NZD/USD: in the bull market zone

 
 
 
 
 
 
 

The New Zealand dollar remains one of the most resilient of the major world currencies against the US dollar. In yesterday's review, we noted that "one of the key priorities in determining the dynamics of the exchange rate is the monetary policy of the country's central bank".

And in this regard, the RB of New Zealand is one of the first whose management announced the possibility of curtailing incentive programs. At the beginning of last month, representatives of the RBNZ management proposed tightening mortgage lending standards from October 1. The bank's management will hold "consultations on restrictions regarding the ratio of the size of debt obligations and income, the minimum level of interest rates", since “the previous restrictions did not lead to a significant reduction in risky lending”. The goal of these measures is to reduce the share of the most risky new home loans to 10% from the current level of 20%. This news contributed to a rather sharp strengthening of the New Zealand dollar, until the moment when in mid-August, the country's health authorities announced the detection of the first case of coronavirus infection since February and hinted at the need to introduce a lockdown. Their statement notes that "tough early response" is the "best tool" for stopping the spread of the coronavirus.

The New Zealand currency fell sharply in response to the news, and at its August 18 meeting, the Reserve Bank of New Zealand left its key interest rate unchanged, at a record low of 0.25%. Prior to the delta strain of coronavirus in New Zealand, it was widely expected that the RBNZ at this meeting would raise the official rate by 25 basis points and announce the continuation of the phased rate hike process. The central bank's forecasts did imply an increase in the rate to 0.6% by December of this year and to 1.6% by December next year.

However, the NZD and the NZD / USD pair subsequently recovered fully from the August 19 fall. Now the rate of increase in the incidence has slowed down again, which, in turn, has supported expectations of an increase in interest rates this year. Rising government spending and lower interest rates in response to the pandemic have overheated the New Zealand economy, pushing inflation above the RBNZ target.

Two overlapping factors (expectations of a rise in interest rates in New Zealand and promises from the Fed's leadership not to raise rates earlier than the target date, i.e. the end of 2023) create prerequisites for further growth in NZD / USD.

Nevertheless, the situation in the financial markets, as you know, can change dramatically. The next Fed meeting is scheduled for September 21-22, and the RBNZ - for October 6. Most economists believe that the Fed is unlikely to change the parameters of its policy at this meeting.

"The Covid pandemic is still affecting economic activity. We still feel it to a great extent. You see, we cannot yet declare victory", said Fed Chairman Jerome Powell ahead of the Jackson Hole Economic Forum late last month. However, the Fed's leadership may announce the possibility of starting the curtailment of the QE program after the November (November 2-3) meeting.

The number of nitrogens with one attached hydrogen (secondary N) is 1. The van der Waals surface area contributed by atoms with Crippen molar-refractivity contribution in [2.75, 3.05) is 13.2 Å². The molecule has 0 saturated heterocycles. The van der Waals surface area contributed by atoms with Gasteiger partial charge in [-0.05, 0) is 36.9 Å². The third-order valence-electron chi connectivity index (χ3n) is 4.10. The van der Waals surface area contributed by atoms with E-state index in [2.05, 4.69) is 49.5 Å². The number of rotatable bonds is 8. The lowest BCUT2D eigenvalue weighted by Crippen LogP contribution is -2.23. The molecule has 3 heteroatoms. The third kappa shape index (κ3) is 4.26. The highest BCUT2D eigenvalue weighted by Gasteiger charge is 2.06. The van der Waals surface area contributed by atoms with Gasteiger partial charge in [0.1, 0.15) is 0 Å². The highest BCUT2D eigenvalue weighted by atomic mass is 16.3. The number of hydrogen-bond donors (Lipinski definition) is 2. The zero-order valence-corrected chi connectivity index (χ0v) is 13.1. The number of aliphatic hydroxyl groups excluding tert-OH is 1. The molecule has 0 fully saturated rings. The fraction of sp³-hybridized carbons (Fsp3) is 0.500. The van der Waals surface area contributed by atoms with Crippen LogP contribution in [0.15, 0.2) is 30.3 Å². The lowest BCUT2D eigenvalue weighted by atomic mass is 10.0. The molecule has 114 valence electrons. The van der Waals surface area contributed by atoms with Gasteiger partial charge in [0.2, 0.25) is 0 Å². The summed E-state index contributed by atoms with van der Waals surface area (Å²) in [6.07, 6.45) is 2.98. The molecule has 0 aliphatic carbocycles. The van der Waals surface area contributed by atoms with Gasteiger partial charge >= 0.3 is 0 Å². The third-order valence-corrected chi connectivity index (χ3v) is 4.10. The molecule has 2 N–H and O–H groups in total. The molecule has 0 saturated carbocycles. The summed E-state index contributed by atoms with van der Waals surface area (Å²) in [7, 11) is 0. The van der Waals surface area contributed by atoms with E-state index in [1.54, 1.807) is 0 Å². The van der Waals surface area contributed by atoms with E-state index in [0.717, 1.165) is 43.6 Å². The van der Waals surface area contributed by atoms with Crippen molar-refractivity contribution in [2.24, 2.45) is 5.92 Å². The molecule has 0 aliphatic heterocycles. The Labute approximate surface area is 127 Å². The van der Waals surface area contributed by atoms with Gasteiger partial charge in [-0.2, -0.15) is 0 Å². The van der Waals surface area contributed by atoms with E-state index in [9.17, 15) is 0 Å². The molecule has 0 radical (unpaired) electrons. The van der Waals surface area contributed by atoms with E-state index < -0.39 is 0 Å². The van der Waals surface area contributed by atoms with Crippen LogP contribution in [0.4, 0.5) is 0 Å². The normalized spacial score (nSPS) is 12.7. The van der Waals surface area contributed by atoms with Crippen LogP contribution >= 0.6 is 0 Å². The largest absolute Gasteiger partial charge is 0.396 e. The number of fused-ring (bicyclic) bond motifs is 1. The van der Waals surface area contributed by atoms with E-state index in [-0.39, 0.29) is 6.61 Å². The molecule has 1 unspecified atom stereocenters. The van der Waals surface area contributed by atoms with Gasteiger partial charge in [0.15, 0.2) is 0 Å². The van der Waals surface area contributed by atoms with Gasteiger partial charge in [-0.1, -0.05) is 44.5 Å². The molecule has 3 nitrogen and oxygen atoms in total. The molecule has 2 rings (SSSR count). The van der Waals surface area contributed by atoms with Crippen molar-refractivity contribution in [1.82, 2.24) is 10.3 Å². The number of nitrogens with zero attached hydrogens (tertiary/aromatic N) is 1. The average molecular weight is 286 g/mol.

If such statements from the Fed do follow, then we should expect a sharp strengthening of the USD, including in the NZD / USD pair. If there are no changes in the policy and rhetoric of the Fed's statements at the September meeting, market participants trading NZD and the NZD / USD pair will turn their attention to the October meeting of the RBNZ.

Meanwhile, NZD and NZD / USD remain in the bull market. At the time of publication of this article, the NZD / USD pair is traded near the 0.7105 mark, in the zone above the key support levels 0.6865, 0.7020 (see "Technical analysis and trading recommendations").

Late last month, the New Zealand dollar received additional support from strong statistics from New Zealand. Thus, the volume of retail sales in the 2nd quarter of 2021 increased by +3.3% (after an increase of +2.8% in the 1st quarter and against the forecast of a slowdown in growth to +2.0%). At the same time, retail sales, excluding road transport, jumped +33.3% in the second quarter after growing by +6.6% in the previous first quarter.

Now, market participants trading in the NZD will pay attention to the release today (at 22:45 GMT) of New Zealand GDP data for the 2nd quarter. Considering the recent rise in prices for commodities and agricultural products (especially for dairy products, which is the most important component of New Zealand's exports), as well as the fact that

New Zealand is the least affected by the coronavirus pandemic compared to other large economies, it is likely that New Zealand's Q2 GDP report will come out with positive numbers. GDP is expected to grow by +1.3% in the 2nd quarter of 2021 (previous values +1.6%, -1.0%, +13.9%, -11%, -1.2%, +0.1%) and +16.3% in annual terms (previous values +2.4%, -0.9%, +0.2%, -11.3%, 0%, +1.7%). The data indicate that the gradual recovery of the New Zealand economy continues after falling in the first half of 2020. If this GDP report by the Bureau of Statistics New Zealand, which is considered the main indicator of the activity and health of the national economy, turns out to be even better than the forecast, then expectations of an imminent increase in the RBNZ interest rate will increase. This is a strong bullish factor for the NZD. In this case, we should expect further strengthening of the New Zealand dollar and growth of NZD / USD. The data worse than the forecast will negatively affect the NZD quotes.